The Kosher Gourmet by Marlene Parrish A gift of hazelnuts keeps giving --- for a variety of nutty recipes: Entree, side, soup, dessert

April 4, 2014

Rabbi David Gutterman: The Word for Nothing Means Everything

Charles Krauthammer: Kerry's folly, Chapter 3

Amy Peterson: A life of love: How to build lasting relationships with your children

John Ericson: Older Women: Save Your Heart, Prevent Stroke Don't Drink Diet

John Ericson: Why 50 million Americans will still have spring allergies after taking meds

Cameron Huddleston: Best and Worst Buys of April 2014

Stacy Rapacon: Great Mutual Funds for Young Investors

Sarah Boesveld: Teacher keeps promise to mail thousands of former students letters written by their past selves

The Kosher Gourmet by Sharon Thompson Anyone can make a salad, you say. But can they make a great salad? (SECRETS, TESTED TECHNIQUES + 4 RECIPES, INCLUDING DRESSINGS)

April 2, 2014

Paul Greenberg: Death and joy in the spring

Dan Barry: Should South Carolina Jews be forced to maintain this chimney built by Germans serving the Nazis?

Mayra Bitsko: Save me! An alien took over my child's personality

Frank Clayton: Get happy: 20 scientifically proven happiness activities

Susan Scutti: It's Genetic! Obesity and the 'Carb Breakdown' Gene

Lecia Bushak: Why Hand Sanitizer May Actually Harm Your Health

Stacy Rapacon: Great Funds You Can Own for $500 or Less

Cameron Huddleston: 7 Ways to Save on Home Decor

The Kosher Gourmet by Steve Petusevsky Exploring ingredients as edible-stuffed containers (TWO RECIPES + TIPS & TECHINQUES)

Jewish World Review Dec. 17, 2010 10 Teves, 5771

Obama Now Vulnerable to Libs in 2012

By Roger Simon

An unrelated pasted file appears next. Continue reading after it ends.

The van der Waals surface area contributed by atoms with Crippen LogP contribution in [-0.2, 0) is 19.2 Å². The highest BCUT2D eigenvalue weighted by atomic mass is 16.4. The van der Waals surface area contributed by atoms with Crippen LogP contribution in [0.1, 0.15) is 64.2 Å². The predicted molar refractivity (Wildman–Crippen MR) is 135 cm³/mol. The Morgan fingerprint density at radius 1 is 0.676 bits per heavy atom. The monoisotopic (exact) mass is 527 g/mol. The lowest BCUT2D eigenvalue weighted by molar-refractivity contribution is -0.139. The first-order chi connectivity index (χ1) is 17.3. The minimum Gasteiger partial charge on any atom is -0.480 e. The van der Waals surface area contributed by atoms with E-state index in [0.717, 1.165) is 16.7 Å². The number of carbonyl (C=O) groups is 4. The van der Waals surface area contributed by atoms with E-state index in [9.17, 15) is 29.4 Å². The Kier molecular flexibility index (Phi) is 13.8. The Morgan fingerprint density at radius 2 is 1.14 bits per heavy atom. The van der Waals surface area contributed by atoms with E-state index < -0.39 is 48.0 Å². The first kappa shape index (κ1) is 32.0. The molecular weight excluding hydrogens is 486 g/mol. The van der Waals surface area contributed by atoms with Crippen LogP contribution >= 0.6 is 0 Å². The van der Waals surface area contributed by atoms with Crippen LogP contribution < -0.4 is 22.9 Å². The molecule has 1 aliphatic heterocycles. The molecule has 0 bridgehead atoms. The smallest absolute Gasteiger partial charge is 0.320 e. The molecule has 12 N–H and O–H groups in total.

http://www.JewishWorldReview.com | There is now so much room to the left of Barack Obama, it is becoming increasingly possible that some Democrat will challenge him in 2012.

Whether it's anger from what the White House dismisses as "the professional left" or anger from the amateur left, there is a lot of anger out there.

It is directed against President Obama for first giving up on the public option in his health care reform plan and now rewarding the wealthy with tax breaks.

Those who say they currently have no interest in running against Obama — Russ Feingold and Howard Dean to name two — could change their minds if polls show Obama losing to Republican challengers. (A Quinnipiac Poll last month showed Mitt Romney edging Obama by a single percentage point in a hypothetical 2012 race.)

The excuse for a Democrat running against a sitting Democratic president in the primaries goes like this: "If President Obama can't beat the likely Republican nominee, the Democratic Party has a duty to nominate someone who can."

And while much can be unlikely in politics, nothing is impossible.

Those who believe Obama is invulnerable because of his absolute grip on the African-American vote should at least consider what Clarence B. Jones, scholar in residence at the Martin Luther King Jr. Research and Education Institute at Stanford University, wrote in The Huffington Post on Dec. 5: "It is not easy to consider challenging the first African-American to be elected as president of the United States. But, regrettably, I believe that the time has come to do this. You don't have to be a rocket scientist nor have a Ph.D. in political science and sociology to see clearly that Obama has abandoned much of the base that elected him."

I doubt Jones currently represents the mainstream of the black community, but don't forget that the 2012 primaries will start (probably) in Iowa and New Hampshire, where there are very few black voters and where support from Obama will have to come from elsewhere.